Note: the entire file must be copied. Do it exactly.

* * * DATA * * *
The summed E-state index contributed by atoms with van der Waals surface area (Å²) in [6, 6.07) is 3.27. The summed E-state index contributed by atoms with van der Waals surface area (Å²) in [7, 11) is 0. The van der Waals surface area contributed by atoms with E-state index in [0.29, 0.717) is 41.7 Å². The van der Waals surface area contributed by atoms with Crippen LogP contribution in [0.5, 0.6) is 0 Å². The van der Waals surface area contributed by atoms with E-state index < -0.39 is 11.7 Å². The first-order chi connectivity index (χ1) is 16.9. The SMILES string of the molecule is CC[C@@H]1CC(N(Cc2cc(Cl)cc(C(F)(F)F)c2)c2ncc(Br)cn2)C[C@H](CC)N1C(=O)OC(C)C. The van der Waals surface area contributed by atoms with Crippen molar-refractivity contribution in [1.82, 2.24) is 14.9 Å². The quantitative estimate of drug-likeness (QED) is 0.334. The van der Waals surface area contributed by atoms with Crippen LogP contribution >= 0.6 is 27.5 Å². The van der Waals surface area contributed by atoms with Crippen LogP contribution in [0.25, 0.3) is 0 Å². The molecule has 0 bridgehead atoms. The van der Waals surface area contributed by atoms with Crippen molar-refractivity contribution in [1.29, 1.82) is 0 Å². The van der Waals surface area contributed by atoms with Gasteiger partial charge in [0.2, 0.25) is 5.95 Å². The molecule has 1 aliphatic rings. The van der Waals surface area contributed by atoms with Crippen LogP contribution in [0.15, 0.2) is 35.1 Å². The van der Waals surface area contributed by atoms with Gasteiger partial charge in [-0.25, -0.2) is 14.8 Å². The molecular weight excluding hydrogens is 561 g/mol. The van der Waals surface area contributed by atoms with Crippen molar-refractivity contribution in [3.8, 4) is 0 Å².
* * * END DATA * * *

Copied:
The summed E-state index contributed by atoms with van der Waals surface area (Å²) in [6, 6.07) is 3.27. The summed E-state index contributed by atoms with van der Waals surface area (Å²) in [7, 11) is 0. The van der Waals surface area contributed by atoms with E-state index in [0.29, 0.717) is 41.7 Å². The van der Waals surface area contributed by atoms with Crippen LogP contribution in [0.5, 0.6) is 0 Å². The van der Waals surface area contributed by atoms with E-state index < -0.39 is 11.7 Å². The first-order chi connectivity index (χ1) is 16.9. The SMILES string of the molecule is CC[C@@H]1CC(N(Cc2cc(Cl)cc(C(F)(F)F)c2)c2ncc(Br)cn2)C[C@H](CC)N1C(=O)OC(C)C. The van der Waals surface area contributed by atoms with Crippen molar-refractivity contribution in [1.82, 2.24) is 14.9 Å². The quantitative estimate of drug-likeness (QED) is 0.334. The van der Waals surface area contributed by atoms with Crippen LogP contribution >= 0.6 is 27.5 Å². The van der Waals surface area contributed by atoms with Crippen LogP contribution in [0.25, 0.3) is 0 Å². The molecule has 0 bridgehead atoms. The van der Waals surface area contributed by atoms with Crippen molar-refractivity contribution in [1.29, 1.82) is 0 Å². The van der Waals surface area contributed by atoms with Gasteiger partial charge in [0.2, 0.25) is 5.95 Å². The molecule has 1 aliphatic rings. The van der Waals surface area contributed by atoms with Crippen LogP contribution in [0.15, 0.2) is 35.1 Å². The van der Waals surface area contributed by atoms with Gasteiger partial charge in [-0.25, -0.2) is 14.8 Å². The molecular weight excluding hydrogens is 561 g/mol. The van der Waals surface area contributed by atoms with Crippen molar-refractivity contribution in [3.8, 4) is 0 Å².